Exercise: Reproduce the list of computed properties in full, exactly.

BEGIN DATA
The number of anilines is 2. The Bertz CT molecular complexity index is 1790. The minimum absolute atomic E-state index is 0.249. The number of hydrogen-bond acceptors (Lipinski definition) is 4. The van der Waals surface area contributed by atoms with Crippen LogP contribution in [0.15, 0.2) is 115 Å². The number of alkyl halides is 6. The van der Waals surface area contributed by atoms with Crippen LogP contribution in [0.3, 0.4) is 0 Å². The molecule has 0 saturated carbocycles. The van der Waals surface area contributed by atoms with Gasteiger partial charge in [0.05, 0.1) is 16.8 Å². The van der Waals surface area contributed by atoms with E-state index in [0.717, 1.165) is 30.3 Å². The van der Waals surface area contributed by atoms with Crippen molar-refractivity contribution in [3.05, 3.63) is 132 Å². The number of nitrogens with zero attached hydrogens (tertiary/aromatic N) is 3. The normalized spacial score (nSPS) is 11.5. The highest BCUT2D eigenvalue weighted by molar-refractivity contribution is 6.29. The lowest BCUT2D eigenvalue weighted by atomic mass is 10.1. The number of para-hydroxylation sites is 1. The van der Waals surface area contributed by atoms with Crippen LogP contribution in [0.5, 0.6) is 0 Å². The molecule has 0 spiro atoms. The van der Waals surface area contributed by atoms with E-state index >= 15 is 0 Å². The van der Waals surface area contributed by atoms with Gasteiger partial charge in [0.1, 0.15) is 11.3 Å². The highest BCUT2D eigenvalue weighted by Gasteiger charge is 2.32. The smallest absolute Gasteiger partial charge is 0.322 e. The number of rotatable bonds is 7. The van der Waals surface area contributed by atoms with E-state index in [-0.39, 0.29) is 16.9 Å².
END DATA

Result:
The number of anilines is 2. The Bertz CT molecular complexity index is 1790. The minimum absolute atomic E-state index is 0.249. The number of hydrogen-bond acceptors (Lipinski definition) is 4. The van der Waals surface area contributed by atoms with Crippen LogP contribution in [0.15, 0.2) is 115 Å². The number of alkyl halides is 6. The van der Waals surface area contributed by atoms with Crippen LogP contribution in [0.3, 0.4) is 0 Å². The molecule has 0 saturated carbocycles. The van der Waals surface area contributed by atoms with Gasteiger partial charge in [0.05, 0.1) is 16.8 Å². The van der Waals surface area contributed by atoms with E-state index in [0.717, 1.165) is 30.3 Å². The van der Waals surface area contributed by atoms with Crippen molar-refractivity contribution in [3.05, 3.63) is 132 Å². The number of nitrogens with zero attached hydrogens (tertiary/aromatic N) is 3. The normalized spacial score (nSPS) is 11.5. The highest BCUT2D eigenvalue weighted by molar-refractivity contribution is 6.29. The lowest BCUT2D eigenvalue weighted by atomic mass is 10.1. The number of para-hydroxylation sites is 1. The van der Waals surface area contributed by atoms with Crippen LogP contribution in [0.5, 0.6) is 0 Å². The molecule has 0 spiro atoms. The van der Waals surface area contributed by atoms with E-state index >= 15 is 0 Å². The van der Waals surface area contributed by atoms with Gasteiger partial charge in [0.1, 0.15) is 11.3 Å². The highest BCUT2D eigenvalue weighted by Gasteiger charge is 2.32. The smallest absolute Gasteiger partial charge is 0.322 e. The number of rotatable bonds is 7. The van der Waals surface area contributed by atoms with E-state index in [-0.39, 0.29) is 16.9 Å².